This biography of a living person needs additional citations for verification. (April 2009)
|Member of Parliament|
|Assumed office |
7 June 2001
|Preceded by||Dafydd Wigley|
|Leader of Plaid Cymru in the House of Commons|
10 September 2015 – 14 June 2017
|Preceded by||Jonathan Edwards|
|Succeeded by||Liz Saville Roberts|
1953 (age 69–70)
Pwllheli, Gwynedd, Wales
|Political party||Plaid Cymru|
|Alma mater||University College of South Wales and Monmouthshire (now Cardiff University)|
Hywel Williams (born 1953) is a Welsh Plaid Cymru politician serving as the Member of Parliament (MP) for Arfon, previously Caernarfon, since 2001. He announced his intention to retire in 2022.
Williams was born in Pwllheli in 1953, and received his education at Ysgol Troed yr Allt, Pwllheli Grammar School and then Ysgol Glan y Môr.
He studied Psychology at the University College of South Wales and Monmouthshire (now Cardiff University) before qualifying as a social worker at University College of North Wales (now Bangor University) in 1977/78. He was a mental health social worker in the Dwyfor area before joining the Centre for Social Work Practice at the University of Wales, Bangor in 1985.
He was a project worker at the centre, specialising in developing practice through the medium of Welsh, developing a host of short courses available in Welsh for the first time, as well as producing and editing numerous books and training packages with his colleagues, including the first ever social work vocabulary in Welsh. He was appointed Head of the Centre in 1993.
In 1995, Williams left to work as a freelance lecturer, consultant and writer in the fields of social policy, social work, and social care, working primarily through the medium of Welsh. For the next six years, he worked for a variety of universities and colleges in Wales and abroad, as well as working for public bodies, charities, private companies and local and central government, including spending time as an adviser to the House of Commons Welsh Affairs Committee.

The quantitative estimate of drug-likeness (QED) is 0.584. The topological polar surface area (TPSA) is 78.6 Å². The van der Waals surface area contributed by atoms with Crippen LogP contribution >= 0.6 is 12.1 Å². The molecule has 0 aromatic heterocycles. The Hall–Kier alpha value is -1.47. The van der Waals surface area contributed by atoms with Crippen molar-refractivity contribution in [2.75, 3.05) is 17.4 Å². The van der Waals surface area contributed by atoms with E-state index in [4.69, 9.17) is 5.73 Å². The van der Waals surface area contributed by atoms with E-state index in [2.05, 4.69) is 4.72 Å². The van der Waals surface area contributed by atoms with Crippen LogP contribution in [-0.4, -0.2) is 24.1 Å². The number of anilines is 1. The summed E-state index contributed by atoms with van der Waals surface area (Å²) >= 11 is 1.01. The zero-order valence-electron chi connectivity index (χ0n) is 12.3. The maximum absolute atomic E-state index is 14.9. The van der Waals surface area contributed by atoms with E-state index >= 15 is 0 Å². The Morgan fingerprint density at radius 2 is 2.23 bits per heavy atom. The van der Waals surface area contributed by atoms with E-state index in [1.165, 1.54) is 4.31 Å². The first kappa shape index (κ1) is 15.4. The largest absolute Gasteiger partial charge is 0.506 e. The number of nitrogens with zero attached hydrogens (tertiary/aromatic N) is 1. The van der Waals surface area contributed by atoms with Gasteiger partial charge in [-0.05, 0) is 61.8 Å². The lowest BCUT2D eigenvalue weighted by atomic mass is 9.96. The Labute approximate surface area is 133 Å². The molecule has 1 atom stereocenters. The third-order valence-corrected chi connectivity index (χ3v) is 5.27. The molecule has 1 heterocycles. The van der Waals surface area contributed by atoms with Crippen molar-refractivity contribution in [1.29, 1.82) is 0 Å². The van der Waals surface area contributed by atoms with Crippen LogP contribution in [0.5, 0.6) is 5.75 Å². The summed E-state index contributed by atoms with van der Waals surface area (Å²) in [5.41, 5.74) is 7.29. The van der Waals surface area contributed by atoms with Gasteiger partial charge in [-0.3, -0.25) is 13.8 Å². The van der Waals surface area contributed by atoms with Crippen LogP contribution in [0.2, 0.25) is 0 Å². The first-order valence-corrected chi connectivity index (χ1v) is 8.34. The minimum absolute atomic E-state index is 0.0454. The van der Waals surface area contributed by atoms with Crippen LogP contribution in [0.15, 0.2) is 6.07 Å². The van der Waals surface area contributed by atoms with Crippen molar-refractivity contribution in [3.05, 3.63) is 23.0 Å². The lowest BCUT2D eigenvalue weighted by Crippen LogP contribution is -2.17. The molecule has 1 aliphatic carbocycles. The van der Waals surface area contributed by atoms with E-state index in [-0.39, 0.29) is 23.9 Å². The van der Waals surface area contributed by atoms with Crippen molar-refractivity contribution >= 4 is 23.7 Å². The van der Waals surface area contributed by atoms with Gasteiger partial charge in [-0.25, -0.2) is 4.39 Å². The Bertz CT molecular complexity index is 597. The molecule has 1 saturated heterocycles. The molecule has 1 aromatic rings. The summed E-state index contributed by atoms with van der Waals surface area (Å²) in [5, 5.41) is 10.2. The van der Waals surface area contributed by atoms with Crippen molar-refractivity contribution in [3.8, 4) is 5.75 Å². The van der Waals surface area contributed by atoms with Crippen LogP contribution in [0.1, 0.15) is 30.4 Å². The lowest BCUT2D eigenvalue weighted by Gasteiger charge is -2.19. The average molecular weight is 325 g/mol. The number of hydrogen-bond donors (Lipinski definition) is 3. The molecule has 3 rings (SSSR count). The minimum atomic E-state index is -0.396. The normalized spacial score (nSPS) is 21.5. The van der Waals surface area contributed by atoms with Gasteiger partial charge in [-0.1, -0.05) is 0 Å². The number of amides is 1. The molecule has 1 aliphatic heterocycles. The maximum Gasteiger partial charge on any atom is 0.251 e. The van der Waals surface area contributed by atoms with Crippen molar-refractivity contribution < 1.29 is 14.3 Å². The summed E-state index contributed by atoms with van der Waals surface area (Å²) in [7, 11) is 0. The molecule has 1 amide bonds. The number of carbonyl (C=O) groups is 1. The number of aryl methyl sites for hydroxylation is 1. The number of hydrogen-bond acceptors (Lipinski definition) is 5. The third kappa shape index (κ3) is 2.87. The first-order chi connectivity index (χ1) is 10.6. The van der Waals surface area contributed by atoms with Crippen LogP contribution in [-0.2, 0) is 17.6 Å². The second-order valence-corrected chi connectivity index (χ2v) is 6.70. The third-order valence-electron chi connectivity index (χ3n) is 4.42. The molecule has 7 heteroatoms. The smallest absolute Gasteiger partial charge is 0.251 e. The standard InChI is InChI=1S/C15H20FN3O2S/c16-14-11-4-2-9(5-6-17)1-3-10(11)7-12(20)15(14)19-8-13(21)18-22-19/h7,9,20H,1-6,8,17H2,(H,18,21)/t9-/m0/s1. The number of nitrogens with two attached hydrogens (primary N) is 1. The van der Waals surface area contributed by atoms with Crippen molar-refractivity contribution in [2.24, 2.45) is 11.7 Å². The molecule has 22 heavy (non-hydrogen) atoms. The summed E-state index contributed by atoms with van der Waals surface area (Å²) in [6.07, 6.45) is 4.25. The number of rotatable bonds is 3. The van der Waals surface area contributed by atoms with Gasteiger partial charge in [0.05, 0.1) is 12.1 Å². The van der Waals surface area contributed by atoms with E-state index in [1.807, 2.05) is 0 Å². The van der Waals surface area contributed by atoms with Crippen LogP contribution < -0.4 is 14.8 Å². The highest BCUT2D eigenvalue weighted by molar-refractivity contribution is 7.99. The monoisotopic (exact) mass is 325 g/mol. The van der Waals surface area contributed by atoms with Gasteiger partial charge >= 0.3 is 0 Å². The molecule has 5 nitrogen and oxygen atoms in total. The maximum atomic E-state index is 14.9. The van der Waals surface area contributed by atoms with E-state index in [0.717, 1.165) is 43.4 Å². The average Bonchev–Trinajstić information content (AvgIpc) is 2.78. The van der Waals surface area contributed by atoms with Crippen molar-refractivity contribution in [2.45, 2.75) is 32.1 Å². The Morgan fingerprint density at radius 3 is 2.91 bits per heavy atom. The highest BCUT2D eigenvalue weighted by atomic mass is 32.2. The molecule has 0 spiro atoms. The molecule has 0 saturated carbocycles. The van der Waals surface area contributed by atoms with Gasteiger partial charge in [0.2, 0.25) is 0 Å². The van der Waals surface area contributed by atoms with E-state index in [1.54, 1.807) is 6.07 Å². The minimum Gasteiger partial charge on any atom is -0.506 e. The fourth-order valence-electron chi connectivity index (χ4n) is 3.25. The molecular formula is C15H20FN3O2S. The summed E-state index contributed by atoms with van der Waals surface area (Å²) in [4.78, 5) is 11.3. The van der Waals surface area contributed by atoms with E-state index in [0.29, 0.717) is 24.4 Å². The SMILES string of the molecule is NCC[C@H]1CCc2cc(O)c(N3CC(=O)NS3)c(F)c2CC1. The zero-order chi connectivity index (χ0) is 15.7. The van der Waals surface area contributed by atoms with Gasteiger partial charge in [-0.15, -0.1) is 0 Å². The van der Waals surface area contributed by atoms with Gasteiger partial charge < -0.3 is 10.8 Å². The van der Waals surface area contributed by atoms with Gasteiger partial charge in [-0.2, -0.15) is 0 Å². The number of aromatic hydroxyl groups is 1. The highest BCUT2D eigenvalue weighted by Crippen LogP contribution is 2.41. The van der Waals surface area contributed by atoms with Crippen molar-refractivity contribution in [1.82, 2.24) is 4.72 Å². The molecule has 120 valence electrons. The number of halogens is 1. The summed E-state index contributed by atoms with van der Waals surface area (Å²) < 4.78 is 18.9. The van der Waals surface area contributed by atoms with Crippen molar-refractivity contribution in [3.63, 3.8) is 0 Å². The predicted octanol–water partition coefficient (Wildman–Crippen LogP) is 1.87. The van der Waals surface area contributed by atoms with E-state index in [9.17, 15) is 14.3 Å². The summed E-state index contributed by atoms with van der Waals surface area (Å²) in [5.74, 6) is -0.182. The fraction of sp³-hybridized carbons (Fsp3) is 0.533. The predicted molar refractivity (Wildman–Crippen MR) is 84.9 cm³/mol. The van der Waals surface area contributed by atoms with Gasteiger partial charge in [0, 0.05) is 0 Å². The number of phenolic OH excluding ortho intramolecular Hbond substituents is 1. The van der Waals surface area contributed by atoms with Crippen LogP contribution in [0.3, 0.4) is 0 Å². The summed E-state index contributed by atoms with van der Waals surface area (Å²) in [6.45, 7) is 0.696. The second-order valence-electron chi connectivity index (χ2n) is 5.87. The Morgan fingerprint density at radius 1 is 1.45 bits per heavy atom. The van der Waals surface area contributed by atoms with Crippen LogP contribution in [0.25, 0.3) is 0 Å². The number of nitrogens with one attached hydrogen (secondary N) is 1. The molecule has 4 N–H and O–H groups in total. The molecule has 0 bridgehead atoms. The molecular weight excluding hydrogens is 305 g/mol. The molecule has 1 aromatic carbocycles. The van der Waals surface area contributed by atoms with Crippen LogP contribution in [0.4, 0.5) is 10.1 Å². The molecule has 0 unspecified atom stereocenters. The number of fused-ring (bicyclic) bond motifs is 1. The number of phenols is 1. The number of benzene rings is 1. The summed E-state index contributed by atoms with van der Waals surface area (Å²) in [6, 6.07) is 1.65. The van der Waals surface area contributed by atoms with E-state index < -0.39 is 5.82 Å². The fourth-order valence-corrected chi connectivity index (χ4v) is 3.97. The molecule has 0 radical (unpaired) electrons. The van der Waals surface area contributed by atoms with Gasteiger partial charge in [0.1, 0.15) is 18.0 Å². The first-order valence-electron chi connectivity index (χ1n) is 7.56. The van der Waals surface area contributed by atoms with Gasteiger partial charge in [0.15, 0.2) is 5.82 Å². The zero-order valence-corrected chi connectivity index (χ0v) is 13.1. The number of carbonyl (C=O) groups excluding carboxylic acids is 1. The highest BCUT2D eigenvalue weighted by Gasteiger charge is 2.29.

He has been a member of numerous professional bodies in relation to social work and training, and was also spokesman for the Child Poverty Action Group in Wales.
Williams was elected to represent the Caernarfon constituency in the 2001 general election, following Dafydd Wigley's retirement, and again in 2005, with a significantly increased majority. In 2010, he won the new Arfon seat, which, following boundary changes, was at that time considered a Labour seat in Westminster terms. He was re-elected as Plaid Cymru MP for the Arfon constituency in May 2015 with an increased majority. He was a member of the Welsh Affairs Select Committee between 2004 and 2010 and joined the Science and Technology Select Committee and the House Works of Art Committee in 2012.
In 2005 he joined the Panel of Chairs. This role involves chairing backbench debates, standing committees on legislation, committees on secondary legislation and from time to time, meetings of the whole House as a Committee in the main chamber.
His parliamentary responsibilities within Plaid Cymru are work and pensions, defence, international development and culture.
He served as leader of Plaid Cymru in Westminster from September 2015 until June 2017.
Williams' majority was cut to just 92 votes at the 2017 election, with Labour's Mary Clarke coming close to unseating him, but at the 2019 General Election increased his majority to 2,781  In March 2019, he voted for an amendment tabled by members of The Independent Group calling for a second public vote on EU membership.
In November 2022, Williams announced that he would step down as an MP at the next general election.
- ^ a b "Members of Parliament". Plaid Cymru. Archived from the original on 26 April 2019. Retrieved 8 February 2017.
- ^ a b "Hywel Williams". Debrett's People of Today. Debretts. Archived from the original on 11 November 2014.
- ^ "Hywel Williams". UK Parliament. Retrieved 21 March 2023.
- ^ "Hywel Williams MP named as new leader of Plaid Cymru in Westminster". Daily Post. Retrieved 21 March 2023.
- ^ "Liz Saville Roberts is Plaid Cymru's new Westminster leader". WalesOnline. Retrieved 21 March 2023.
- ^ Gallagher, Paul (9 June 2017). "General election 2017: The smallest majorities of the night". i. Retrieved 18 January 2022.
- ^ Trewyn, Hywell (9 June 2017). "Plaid Cymru holds Arfon after recount showdown". North Wales Daily Post. Retrieved 18 January 2022.
- ^ Mosalski, Ruth (14 March 2019). "Brexit latest: The Welsh MPs who voted for a second referendum". Wales Online. Archived from the original on 6 April 2019. Retrieved 14 March 2019.
- ^ Bagnall, Steve (11 November 2022). "Plaid Cymru MP Hywel Williams will step down at next general election". North Wales Live. Retrieved 1 December 2022.
- Profile at Parliament of the United Kingdom
- Contributions in Parliament at Hansard
- Contributions in Parliament at Hansard 1803–2005
- Voting record at Public Whip
- Record in Parliament at TheyWorkForYou
- Appearances on C-SPAN